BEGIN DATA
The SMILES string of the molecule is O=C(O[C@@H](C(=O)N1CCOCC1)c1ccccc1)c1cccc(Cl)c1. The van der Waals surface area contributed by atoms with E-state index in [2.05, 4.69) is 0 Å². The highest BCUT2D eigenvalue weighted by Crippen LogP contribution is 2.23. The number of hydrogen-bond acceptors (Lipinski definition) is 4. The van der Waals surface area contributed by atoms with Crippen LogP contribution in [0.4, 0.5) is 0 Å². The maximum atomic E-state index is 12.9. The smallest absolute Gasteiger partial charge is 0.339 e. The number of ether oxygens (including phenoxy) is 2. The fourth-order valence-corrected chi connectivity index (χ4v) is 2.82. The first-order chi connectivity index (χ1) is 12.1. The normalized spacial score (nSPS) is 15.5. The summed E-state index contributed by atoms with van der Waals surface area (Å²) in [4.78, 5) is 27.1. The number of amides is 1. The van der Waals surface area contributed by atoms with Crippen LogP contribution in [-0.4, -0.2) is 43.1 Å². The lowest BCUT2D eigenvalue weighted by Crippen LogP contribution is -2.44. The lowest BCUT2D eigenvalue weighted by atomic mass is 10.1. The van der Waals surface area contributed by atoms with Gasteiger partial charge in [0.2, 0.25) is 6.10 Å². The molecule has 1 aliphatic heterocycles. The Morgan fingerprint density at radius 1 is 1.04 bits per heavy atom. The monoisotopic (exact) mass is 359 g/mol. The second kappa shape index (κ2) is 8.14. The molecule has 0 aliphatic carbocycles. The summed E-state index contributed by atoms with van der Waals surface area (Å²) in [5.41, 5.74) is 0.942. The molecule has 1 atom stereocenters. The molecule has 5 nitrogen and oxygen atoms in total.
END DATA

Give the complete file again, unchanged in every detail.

The SMILES string of the molecule is O=C(O[C@@H](C(=O)N1CCOCC1)c1ccccc1)c1cccc(Cl)c1. The van der Waals surface area contributed by atoms with E-state index in [2.05, 4.69) is 0 Å². The highest BCUT2D eigenvalue weighted by Crippen LogP contribution is 2.23. The number of hydrogen-bond acceptors (Lipinski definition) is 4. The van der Waals surface area contributed by atoms with Crippen LogP contribution in [0.4, 0.5) is 0 Å². The maximum atomic E-state index is 12.9. The smallest absolute Gasteiger partial charge is 0.339 e. The number of ether oxygens (including phenoxy) is 2. The fourth-order valence-corrected chi connectivity index (χ4v) is 2.82. The first-order chi connectivity index (χ1) is 12.1. The normalized spacial score (nSPS) is 15.5. The summed E-state index contributed by atoms with van der Waals surface area (Å²) in [4.78, 5) is 27.1. The number of amides is 1. The van der Waals surface area contributed by atoms with Crippen LogP contribution in [-0.4, -0.2) is 43.1 Å². The lowest BCUT2D eigenvalue weighted by Crippen LogP contribution is -2.44. The lowest BCUT2D eigenvalue weighted by atomic mass is 10.1. The van der Waals surface area contributed by atoms with Gasteiger partial charge in [0.2, 0.25) is 6.10 Å². The molecule has 1 aliphatic heterocycles. The Morgan fingerprint density at radius 1 is 1.04 bits per heavy atom. The monoisotopic (exact) mass is 359 g/mol. The second kappa shape index (κ2) is 8.14. The molecule has 0 aliphatic carbocycles. The summed E-state index contributed by atoms with van der Waals surface area (Å²) in [5.41, 5.74) is 0.942. The molecule has 1 atom stereocenters. The molecule has 5 nitrogen and oxygen atoms in total.